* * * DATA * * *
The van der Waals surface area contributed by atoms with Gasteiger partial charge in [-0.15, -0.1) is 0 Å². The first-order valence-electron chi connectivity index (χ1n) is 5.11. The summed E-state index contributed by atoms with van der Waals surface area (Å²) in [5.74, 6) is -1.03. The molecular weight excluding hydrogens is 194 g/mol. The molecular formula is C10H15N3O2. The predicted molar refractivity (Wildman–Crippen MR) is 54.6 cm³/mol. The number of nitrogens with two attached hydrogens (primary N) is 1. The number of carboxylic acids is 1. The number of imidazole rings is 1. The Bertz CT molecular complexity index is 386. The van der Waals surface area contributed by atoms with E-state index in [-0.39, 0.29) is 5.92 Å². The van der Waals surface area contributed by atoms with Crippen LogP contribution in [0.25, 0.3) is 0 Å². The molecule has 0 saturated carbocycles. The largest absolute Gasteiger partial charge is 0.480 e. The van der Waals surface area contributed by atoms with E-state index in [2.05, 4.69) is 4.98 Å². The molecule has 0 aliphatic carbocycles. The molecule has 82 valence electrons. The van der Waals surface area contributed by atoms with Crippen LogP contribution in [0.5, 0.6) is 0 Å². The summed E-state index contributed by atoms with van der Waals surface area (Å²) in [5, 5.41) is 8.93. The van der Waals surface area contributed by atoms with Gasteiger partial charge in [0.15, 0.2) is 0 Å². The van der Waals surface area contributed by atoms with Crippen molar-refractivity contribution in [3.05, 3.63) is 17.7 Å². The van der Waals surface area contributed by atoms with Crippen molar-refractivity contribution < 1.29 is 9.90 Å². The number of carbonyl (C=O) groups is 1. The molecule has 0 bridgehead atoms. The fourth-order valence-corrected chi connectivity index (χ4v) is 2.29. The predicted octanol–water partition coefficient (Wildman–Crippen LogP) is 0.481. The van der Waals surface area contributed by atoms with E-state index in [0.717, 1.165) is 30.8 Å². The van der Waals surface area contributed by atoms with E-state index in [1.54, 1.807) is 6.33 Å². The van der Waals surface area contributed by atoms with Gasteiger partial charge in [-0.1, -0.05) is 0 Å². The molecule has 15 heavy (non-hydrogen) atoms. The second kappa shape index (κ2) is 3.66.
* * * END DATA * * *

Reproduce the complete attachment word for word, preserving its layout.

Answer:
The van der Waals surface area contributed by atoms with Gasteiger partial charge in [-0.15, -0.1) is 0 Å². The first-order valence-electron chi connectivity index (χ1n) is 5.11. The summed E-state index contributed by atoms with van der Waals surface area (Å²) in [5.74, 6) is -1.03. The molecular weight excluding hydrogens is 194 g/mol. The molecular formula is C10H15N3O2. The predicted molar refractivity (Wildman–Crippen MR) is 54.6 cm³/mol. The number of nitrogens with two attached hydrogens (primary N) is 1. The number of carboxylic acids is 1. The number of imidazole rings is 1. The Bertz CT molecular complexity index is 386. The van der Waals surface area contributed by atoms with E-state index in [-0.39, 0.29) is 5.92 Å². The van der Waals surface area contributed by atoms with Crippen LogP contribution in [0.25, 0.3) is 0 Å². The molecule has 0 saturated carbocycles. The largest absolute Gasteiger partial charge is 0.480 e. The van der Waals surface area contributed by atoms with E-state index in [2.05, 4.69) is 4.98 Å². The molecule has 0 aliphatic carbocycles. The molecule has 82 valence electrons. The van der Waals surface area contributed by atoms with Crippen LogP contribution in [0.5, 0.6) is 0 Å². The summed E-state index contributed by atoms with van der Waals surface area (Å²) in [5, 5.41) is 8.93. The van der Waals surface area contributed by atoms with Gasteiger partial charge in [0.15, 0.2) is 0 Å². The van der Waals surface area contributed by atoms with Crippen molar-refractivity contribution in [3.05, 3.63) is 17.7 Å². The van der Waals surface area contributed by atoms with Crippen molar-refractivity contribution < 1.29 is 9.90 Å². The number of carbonyl (C=O) groups is 1. The molecule has 0 bridgehead atoms. The fourth-order valence-corrected chi connectivity index (χ4v) is 2.29. The predicted octanol–water partition coefficient (Wildman–Crippen LogP) is 0.481. The van der Waals surface area contributed by atoms with E-state index in [0.717, 1.165) is 30.8 Å². The van der Waals surface area contributed by atoms with E-state index in [1.54, 1.807) is 6.33 Å². The van der Waals surface area contributed by atoms with Gasteiger partial charge in [-0.1, -0.05) is 0 Å². The molecule has 15 heavy (non-hydrogen) atoms. The second kappa shape index (κ2) is 3.66.